That the Bible should contain a lampoon of a foreign ruler is not a new idea. Other "obtuse foreign rulers” come to mind: Balak (Num. 22-24), Eglon (Judg. 3), and the Pharaoh of the Exodus stories (see Brenner, 42-51). These examples illustrate the varying degrees to which comedy comes into play, however. Even if we recognize some level of the burlesque in the book of Esther, it remains to be seen how fully it will play out with regard to the character of Ahasuerus. As we continue to read, we need at least to consider the possibility that Aha-suerus’s splendor may be more than a little tarnished by the author’s tone, and that what appears to be a characterization of abundance may, in fact, be a characterization of excess.
After one hundred eighty days we would expect both guests’ appetites and the king’s vanity to be sated. But verse 5 tells us that while the days were completed (literally "full”), the diners were not. Ahasuerus hosts yet another party, this time of seven days’ duration. If the emphasis of the first banquet was quantity, the focus of the second is quality. Even the guest list is a kind of distillation of the larger population, with only the residents of the citadel of Susa being present. It is a garden party set in the court of the king’s palace, with all manner of luxurious decorations set out especially for the occasion. Quality has not displaced quantity, however, for the "royal wine [is] lavished according to the bounty of the king” (v. 7). By this time we have formed a fairly definite impression of the scale of Ahasuerus’s bounty. But the author does not risk leaving the details to our imagination. Drinking, we are told, is "by flagons, without restraint” (v. 8). Indeed, the king’s only command is for self-command; he orders "all the officials of his palace to do as each one desire[s]” (v. 8).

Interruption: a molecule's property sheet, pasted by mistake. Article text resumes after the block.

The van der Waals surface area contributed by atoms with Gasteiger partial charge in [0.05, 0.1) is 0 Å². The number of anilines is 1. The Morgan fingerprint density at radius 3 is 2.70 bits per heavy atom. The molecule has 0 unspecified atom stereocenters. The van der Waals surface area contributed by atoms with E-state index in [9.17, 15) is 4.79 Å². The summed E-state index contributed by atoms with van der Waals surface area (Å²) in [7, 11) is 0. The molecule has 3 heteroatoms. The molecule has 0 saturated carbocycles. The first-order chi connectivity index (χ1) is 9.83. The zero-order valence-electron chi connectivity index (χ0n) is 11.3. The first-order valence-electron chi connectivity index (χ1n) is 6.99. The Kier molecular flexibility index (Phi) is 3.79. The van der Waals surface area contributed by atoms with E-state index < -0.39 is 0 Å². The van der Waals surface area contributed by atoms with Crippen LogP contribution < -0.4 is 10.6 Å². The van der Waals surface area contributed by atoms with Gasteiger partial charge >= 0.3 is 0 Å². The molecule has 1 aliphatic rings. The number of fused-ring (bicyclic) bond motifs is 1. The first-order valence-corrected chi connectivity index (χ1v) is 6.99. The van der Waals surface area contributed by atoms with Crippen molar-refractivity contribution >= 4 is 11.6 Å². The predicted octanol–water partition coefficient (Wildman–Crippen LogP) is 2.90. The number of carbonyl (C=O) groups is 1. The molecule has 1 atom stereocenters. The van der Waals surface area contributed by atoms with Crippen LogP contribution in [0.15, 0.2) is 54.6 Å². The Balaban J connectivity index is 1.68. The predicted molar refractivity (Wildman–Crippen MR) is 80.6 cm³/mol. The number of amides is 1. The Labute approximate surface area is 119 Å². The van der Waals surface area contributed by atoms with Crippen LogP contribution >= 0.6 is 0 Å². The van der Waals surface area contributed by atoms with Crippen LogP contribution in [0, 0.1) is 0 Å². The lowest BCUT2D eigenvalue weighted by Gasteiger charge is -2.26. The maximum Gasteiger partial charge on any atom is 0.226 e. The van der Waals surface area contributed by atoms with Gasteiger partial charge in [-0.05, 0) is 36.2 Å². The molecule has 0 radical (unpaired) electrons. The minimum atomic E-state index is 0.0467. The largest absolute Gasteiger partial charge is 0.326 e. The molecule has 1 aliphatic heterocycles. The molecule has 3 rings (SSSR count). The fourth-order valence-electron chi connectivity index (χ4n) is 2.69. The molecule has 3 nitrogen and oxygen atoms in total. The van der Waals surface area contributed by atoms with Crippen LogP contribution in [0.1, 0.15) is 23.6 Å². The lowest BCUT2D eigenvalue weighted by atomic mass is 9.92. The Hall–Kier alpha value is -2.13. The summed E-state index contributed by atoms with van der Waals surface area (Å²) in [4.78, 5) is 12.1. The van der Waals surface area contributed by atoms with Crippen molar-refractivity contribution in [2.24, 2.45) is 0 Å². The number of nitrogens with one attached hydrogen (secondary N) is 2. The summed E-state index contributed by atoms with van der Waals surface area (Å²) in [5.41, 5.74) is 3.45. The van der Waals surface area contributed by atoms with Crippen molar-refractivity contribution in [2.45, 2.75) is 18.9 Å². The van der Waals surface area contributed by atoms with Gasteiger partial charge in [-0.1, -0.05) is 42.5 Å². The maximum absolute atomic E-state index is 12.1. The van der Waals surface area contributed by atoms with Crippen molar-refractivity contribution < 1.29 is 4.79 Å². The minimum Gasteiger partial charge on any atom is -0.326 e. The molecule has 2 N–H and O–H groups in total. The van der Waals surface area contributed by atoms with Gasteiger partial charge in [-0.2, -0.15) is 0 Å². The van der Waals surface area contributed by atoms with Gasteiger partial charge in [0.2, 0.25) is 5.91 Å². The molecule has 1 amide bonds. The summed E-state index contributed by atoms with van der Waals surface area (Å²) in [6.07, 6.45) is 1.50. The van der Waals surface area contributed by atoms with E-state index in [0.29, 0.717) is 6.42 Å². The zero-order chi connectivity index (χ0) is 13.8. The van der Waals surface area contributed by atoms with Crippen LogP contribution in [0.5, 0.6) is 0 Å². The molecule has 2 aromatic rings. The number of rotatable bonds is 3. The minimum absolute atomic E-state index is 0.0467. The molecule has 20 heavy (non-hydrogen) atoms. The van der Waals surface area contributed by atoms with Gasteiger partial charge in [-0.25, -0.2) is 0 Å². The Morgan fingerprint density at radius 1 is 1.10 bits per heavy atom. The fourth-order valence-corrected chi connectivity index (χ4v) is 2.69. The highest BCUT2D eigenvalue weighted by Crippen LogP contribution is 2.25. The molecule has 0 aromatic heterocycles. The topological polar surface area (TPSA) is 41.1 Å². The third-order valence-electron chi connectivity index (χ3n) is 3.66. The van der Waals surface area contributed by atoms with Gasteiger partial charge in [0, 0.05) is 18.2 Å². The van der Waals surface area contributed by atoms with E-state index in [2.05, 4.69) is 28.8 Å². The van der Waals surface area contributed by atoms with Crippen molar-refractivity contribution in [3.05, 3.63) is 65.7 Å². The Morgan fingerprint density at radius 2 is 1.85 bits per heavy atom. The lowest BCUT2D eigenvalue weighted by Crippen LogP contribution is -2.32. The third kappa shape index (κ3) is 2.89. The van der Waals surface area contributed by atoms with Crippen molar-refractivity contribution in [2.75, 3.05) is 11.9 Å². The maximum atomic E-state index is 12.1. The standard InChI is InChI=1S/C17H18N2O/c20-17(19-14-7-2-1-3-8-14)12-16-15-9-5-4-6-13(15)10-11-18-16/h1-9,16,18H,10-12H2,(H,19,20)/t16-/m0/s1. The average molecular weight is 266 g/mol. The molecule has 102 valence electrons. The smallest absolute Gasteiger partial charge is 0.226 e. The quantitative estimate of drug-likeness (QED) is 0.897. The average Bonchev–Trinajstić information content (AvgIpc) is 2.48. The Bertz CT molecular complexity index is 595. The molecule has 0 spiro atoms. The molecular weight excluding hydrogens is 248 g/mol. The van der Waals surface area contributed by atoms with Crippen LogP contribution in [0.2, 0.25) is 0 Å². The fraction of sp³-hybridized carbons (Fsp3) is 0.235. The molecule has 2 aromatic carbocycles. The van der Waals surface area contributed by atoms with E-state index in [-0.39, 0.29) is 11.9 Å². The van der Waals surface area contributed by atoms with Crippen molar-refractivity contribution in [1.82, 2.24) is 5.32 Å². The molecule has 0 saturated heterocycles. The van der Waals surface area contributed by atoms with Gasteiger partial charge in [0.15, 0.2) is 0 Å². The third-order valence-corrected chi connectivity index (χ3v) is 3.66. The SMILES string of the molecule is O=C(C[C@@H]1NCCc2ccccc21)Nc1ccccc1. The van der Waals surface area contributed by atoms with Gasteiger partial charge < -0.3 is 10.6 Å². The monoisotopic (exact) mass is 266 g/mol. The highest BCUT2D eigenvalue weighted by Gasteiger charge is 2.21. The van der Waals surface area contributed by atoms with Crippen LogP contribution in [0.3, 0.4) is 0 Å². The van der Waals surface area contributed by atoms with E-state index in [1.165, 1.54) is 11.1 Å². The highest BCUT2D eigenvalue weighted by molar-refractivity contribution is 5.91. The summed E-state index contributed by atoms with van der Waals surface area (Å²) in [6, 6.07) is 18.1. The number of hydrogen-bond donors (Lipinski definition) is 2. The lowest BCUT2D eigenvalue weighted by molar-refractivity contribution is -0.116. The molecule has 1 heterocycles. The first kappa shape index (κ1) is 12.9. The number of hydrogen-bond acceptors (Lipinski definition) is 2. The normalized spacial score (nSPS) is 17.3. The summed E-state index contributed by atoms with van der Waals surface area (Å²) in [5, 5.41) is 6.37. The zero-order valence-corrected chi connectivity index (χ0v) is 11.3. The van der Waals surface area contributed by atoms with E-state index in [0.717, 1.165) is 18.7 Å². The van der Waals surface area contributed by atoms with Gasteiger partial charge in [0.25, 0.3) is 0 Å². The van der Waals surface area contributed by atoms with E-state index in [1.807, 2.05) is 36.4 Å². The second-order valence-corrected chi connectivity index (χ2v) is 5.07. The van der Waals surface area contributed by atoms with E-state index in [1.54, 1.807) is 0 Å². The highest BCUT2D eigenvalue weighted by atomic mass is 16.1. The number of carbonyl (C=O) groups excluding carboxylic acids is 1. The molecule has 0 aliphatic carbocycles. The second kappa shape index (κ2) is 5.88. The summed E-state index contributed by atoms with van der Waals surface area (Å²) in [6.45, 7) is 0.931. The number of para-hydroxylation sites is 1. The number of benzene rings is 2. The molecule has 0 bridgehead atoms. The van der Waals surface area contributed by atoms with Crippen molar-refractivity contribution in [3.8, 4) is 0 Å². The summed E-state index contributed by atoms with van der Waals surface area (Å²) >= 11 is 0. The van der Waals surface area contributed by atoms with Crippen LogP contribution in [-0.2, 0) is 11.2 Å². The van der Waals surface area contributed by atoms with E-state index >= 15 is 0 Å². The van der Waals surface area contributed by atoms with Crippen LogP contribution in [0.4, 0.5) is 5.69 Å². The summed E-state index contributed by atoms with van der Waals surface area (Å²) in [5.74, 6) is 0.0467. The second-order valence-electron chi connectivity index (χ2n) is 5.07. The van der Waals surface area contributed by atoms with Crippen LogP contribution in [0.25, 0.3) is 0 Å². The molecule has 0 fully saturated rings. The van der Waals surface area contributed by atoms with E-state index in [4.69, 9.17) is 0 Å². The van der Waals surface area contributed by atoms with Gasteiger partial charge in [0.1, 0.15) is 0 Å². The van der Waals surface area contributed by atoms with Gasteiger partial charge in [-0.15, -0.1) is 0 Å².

The royal liberality even spills over to the ladies in waiting. Verse 9 notes that Queen Vashti also gives a banquet for the women of the palace. No further comment is made as to the nature of this gathering, but its mention may comment indirectly on the character of the king’s banquet. While it was not uncommon for women and men to feast together in ancient Persia (see chapters 5 and 7 for examples), Ahasuerus’s seven-day garden party is, apparently, "for men only.” Or at least, the queen and the women of the court are not welcome. We can only speculate as to whether other women are present. As Levenson notes, "The absence of women at Ahasuerus’s banquets enhances the perception that these were really just overdone ‘stag parties,’ with all the licentiousness and disrespect the term implies” (46).
Vashti Sparks a State Crisis
It hardly seems necessary for the author to tell us that the king’s heart is "merry with wine” by the seventh day. Yet perhaps it goes to state of mind since in Hebrew the "heart” is the seat of both the emotions and the intellect. In fact, the heart is also the wellspring of the will, and Ahasuerus’s merry heart "wills” Queen Vashti to come to the men’s banquet wearing the royal crown. The author makes no secret of the king’s motives: he wants to show her off (v. 10). Indeed, he has saved the best for last. Vashti is the prime piece of property that will "crown” his 187-day display. In the style of excess to which we have now become accustomed, he sends, not one, but seven eunuchs to fetch her.